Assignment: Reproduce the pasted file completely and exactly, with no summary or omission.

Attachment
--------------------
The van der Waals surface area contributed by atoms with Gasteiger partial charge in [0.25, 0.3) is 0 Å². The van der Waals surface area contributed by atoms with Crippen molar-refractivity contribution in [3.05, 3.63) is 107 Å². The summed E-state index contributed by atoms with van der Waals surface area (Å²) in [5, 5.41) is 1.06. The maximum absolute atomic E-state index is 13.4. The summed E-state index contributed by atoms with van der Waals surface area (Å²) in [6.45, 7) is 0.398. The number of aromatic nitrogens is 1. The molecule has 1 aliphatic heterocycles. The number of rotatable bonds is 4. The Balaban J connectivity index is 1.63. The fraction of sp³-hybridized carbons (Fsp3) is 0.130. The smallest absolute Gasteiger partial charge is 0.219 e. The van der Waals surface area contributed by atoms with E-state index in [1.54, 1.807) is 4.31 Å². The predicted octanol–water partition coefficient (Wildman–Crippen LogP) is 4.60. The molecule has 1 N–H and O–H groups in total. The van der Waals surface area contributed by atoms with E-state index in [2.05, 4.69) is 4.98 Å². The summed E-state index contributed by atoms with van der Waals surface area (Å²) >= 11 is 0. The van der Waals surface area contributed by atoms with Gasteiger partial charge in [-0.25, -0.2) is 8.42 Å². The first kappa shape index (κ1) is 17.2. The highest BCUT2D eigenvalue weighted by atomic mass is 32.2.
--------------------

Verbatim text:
The van der Waals surface area contributed by atoms with Gasteiger partial charge in [0.25, 0.3) is 0 Å². The van der Waals surface area contributed by atoms with Crippen molar-refractivity contribution in [3.05, 3.63) is 107 Å². The summed E-state index contributed by atoms with van der Waals surface area (Å²) in [5, 5.41) is 1.06. The maximum absolute atomic E-state index is 13.4. The summed E-state index contributed by atoms with van der Waals surface area (Å²) in [6.45, 7) is 0.398. The number of aromatic nitrogens is 1. The molecule has 1 aliphatic heterocycles. The number of rotatable bonds is 4. The Balaban J connectivity index is 1.63. The fraction of sp³-hybridized carbons (Fsp3) is 0.130. The smallest absolute Gasteiger partial charge is 0.219 e. The van der Waals surface area contributed by atoms with E-state index in [1.54, 1.807) is 4.31 Å². The predicted octanol–water partition coefficient (Wildman–Crippen LogP) is 4.60. The molecule has 1 N–H and O–H groups in total. The van der Waals surface area contributed by atoms with E-state index in [2.05, 4.69) is 4.98 Å². The summed E-state index contributed by atoms with van der Waals surface area (Å²) >= 11 is 0. The van der Waals surface area contributed by atoms with Gasteiger partial charge in [-0.25, -0.2) is 8.42 Å². The first kappa shape index (κ1) is 17.2. The highest BCUT2D eigenvalue weighted by atomic mass is 32.2.